Starting with the U.S. Labor Day holiday on Monday, this week was a light data week that ends on a sobering note with the passing yesterday of Queen Elizabeth II and the 9/11 anniversary on Sunday. The ISM services index came in stronger than expected, and the underlying details pointed to service sector resilience with business activity and new orders notching their highest reading this year.
A majority of the selected industry comments from purchasing managers pointed to supply chain challenges affecting business. But the related components of the ISM suggest bottlenecks are improving somewhat, or at least not getting worse. The supplier deliveries component fell 3.3 points last month and that, on top of the 4.1-point drop in July, puts the index at its lowest point in over two years. The easing in delivery times also helped alleviate order backlog, which fell 4.4 points to 53.9 last month.
Initial jobless claims came in a bit cooler than expected, although continuing claims were a bit worse than anticipated. As we wrote in a recent report, data on individuals filing for unemployment do not suggest the economy is currently in a recession. Claims have ticked higher, but off of an incredibly low base amid a historically tight labor market. Even with the recent increase in continuing claims, the total number of people collecting unemployment benefits is still roughly 300K below February 2020 levels. For now, the jobless claims data are sending a similar signal to the ISM services index: The U.S. economy is slowing down but not outright contracting.
Wells Fargo Economics & Financial Report / Nov 24, 2020
The international economic news over the past week has been somewhat mixed. On the positive side, China’s October data showed ongoing growth in manufacturing and firming retail and service sector activity.
Wells Fargo Economics & Financial Report / Feb 15, 2020
Retail sales increased for a fourth straight month in January, underscoring the resiliency of the U.S. consumer. Fundamentals are solid and support our expectations for healthy consumer spending gains in coming months.
Wells Fargo Economics & Financial Report / May 15, 2020
April nonfarm payrolls confirmed what we already knew—the labor market is collapsing. By the survey week of April 12, net employment had fallen by 20,500,000 jobs.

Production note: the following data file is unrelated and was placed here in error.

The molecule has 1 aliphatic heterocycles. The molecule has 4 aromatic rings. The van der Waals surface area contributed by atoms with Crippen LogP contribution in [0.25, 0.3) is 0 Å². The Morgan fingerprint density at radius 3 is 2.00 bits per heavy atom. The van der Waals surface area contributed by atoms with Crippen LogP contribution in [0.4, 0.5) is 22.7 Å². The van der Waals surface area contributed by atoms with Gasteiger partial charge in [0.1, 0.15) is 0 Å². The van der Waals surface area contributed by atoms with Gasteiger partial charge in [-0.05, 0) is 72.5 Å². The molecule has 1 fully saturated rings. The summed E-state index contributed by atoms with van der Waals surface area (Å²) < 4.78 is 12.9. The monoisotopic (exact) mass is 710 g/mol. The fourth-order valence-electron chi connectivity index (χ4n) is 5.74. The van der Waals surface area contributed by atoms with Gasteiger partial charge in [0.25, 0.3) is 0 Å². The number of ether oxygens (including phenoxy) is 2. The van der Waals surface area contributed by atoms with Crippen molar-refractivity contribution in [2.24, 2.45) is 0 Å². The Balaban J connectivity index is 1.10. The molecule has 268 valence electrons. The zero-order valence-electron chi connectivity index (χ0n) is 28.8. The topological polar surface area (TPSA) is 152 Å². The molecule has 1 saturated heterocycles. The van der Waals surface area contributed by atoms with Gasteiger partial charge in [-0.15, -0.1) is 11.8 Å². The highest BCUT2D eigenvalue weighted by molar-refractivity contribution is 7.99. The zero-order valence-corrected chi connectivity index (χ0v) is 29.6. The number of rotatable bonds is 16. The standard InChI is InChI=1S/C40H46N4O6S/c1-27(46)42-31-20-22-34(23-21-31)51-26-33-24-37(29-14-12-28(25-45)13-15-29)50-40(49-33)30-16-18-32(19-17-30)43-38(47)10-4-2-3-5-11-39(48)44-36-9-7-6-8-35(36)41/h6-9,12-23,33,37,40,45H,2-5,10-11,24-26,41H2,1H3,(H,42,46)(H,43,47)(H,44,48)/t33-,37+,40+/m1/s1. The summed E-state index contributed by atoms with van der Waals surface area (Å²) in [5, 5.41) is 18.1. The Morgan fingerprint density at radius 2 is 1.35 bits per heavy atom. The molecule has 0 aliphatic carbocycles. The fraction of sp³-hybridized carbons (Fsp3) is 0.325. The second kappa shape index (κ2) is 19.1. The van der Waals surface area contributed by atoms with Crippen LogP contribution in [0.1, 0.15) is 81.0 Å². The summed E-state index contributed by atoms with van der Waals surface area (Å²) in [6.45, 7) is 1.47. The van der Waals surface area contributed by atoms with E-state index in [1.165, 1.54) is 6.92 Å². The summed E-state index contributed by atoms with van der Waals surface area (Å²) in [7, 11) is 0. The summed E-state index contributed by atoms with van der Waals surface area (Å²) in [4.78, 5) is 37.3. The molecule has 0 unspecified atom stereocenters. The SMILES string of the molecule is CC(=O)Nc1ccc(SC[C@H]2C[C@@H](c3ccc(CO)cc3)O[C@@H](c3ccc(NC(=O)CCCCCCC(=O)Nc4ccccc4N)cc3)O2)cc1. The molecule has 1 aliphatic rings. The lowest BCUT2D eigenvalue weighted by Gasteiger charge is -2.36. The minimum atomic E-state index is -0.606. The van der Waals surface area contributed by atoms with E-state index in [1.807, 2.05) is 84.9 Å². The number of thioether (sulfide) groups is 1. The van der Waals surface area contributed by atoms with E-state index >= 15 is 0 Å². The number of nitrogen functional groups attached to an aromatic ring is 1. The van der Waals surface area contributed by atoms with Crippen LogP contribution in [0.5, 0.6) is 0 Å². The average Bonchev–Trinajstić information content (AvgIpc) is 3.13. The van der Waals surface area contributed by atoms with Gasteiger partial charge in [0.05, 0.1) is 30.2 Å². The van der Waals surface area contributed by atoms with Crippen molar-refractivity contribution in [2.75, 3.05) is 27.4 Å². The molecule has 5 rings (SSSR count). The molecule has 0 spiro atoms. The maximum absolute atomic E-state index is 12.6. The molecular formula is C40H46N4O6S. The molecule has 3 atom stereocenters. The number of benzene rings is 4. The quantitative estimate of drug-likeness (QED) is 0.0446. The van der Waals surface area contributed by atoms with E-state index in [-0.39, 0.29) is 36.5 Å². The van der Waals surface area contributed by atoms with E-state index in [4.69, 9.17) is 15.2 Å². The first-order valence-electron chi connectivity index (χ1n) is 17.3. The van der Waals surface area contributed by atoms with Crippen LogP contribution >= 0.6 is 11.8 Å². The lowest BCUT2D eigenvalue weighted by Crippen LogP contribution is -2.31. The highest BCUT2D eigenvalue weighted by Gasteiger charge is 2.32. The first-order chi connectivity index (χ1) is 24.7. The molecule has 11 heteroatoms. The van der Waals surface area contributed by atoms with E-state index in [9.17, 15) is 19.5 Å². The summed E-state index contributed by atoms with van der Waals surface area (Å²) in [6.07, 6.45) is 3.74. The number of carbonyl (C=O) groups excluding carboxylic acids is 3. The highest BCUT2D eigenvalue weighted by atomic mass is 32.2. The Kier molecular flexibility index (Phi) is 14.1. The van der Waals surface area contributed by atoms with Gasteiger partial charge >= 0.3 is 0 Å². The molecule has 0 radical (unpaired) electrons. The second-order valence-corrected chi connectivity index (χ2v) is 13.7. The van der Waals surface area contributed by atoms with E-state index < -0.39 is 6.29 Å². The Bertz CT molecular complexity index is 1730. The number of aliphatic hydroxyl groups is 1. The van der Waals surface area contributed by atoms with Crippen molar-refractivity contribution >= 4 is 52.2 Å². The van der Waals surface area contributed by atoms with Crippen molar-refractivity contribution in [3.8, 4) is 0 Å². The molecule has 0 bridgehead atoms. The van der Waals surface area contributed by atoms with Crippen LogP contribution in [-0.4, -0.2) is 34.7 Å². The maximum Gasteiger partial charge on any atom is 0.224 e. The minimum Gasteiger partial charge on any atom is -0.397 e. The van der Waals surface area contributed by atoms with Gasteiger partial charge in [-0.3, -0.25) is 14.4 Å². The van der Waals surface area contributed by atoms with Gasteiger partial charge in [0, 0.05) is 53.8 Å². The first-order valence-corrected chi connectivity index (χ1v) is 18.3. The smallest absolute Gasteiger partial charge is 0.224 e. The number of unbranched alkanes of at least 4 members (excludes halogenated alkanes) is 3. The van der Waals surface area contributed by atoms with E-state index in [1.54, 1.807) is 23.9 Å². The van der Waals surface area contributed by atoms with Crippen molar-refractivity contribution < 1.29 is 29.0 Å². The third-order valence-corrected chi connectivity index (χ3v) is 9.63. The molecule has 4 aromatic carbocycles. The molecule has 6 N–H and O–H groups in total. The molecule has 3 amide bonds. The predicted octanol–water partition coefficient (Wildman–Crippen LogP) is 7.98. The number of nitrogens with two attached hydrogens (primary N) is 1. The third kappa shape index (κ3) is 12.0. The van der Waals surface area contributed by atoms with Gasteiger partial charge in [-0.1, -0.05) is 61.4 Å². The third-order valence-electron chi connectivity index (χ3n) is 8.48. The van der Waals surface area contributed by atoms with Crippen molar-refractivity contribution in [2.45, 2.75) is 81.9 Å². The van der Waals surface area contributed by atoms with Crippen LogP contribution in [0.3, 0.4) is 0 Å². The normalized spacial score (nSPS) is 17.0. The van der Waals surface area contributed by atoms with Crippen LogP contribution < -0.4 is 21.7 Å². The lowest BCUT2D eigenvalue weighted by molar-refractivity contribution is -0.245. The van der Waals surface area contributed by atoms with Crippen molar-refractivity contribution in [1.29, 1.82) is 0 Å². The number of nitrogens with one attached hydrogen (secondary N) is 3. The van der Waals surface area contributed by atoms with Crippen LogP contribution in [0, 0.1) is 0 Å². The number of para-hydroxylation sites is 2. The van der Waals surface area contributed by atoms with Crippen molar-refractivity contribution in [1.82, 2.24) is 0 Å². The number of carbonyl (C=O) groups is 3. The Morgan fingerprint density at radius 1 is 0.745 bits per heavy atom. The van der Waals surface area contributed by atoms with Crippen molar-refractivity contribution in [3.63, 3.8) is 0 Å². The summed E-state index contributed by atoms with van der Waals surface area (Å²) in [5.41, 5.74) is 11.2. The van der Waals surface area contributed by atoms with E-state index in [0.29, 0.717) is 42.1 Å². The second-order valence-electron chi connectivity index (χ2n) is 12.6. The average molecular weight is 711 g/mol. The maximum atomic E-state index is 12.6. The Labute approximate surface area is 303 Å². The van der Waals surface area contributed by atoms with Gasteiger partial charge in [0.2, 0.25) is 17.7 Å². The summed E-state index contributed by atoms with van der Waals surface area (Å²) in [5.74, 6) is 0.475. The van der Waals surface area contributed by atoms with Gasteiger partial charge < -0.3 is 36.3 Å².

Wells Fargo Economics & Financial Report / Aug 24, 2021
The Wells Fargo Economics team notes in the Commentary that new COVID cases in New Zealand disrupted the Reserve Bank of New Zealand\'s plan to tighten monetary policy this week.
Wells Fargo Economics & Financial Report / Apr 18, 2022
What do pollen and the Consumer Price Index (CPI) have in common? Answer; both are hitting new highs. This week’s U.S. economic data was led by the largest month monthly increase in the Consumer Price Index (CPI) since September 2005.
Wells Fargo Economics & Financial Report / Dec 21, 2020
This week marked the first U.S. COVID vaccinations and the imminent rollout of a second vaccine.
Wells Fargo Economics & Financial Report / May 30, 2020
The beginning of this week saw some optimism that the economic downturn could be relatively short-lived, but data through the rest of the week provided grim reminder of the economic damage from COVID-19.
Wells Fargo Economics & Financial Report / Nov 21, 2022
The resiliency of the U.S. consumer was also on display, as total retail sales increased a stronger-than-expected 1.3% in October, boosted, in part, by a 1.3% jump in motor vehicles & parts and a 4.1% rise at gasoline stations.
Wells Fargo Economics & Financial Report / Jan 18, 2021
Retail sales fell 0.7% in December, the third straight monthly decline. Sales are still up 2.9% over the year, however.
Wells Fargo Economics & Financial Report / May 29, 2022
U.S. retail sales topped expectations in April, while industrial production also grew more rapidly than economists expected. Data on housing starts, home sales and homebuilder sentiment, however, showed tentative signs of cooling.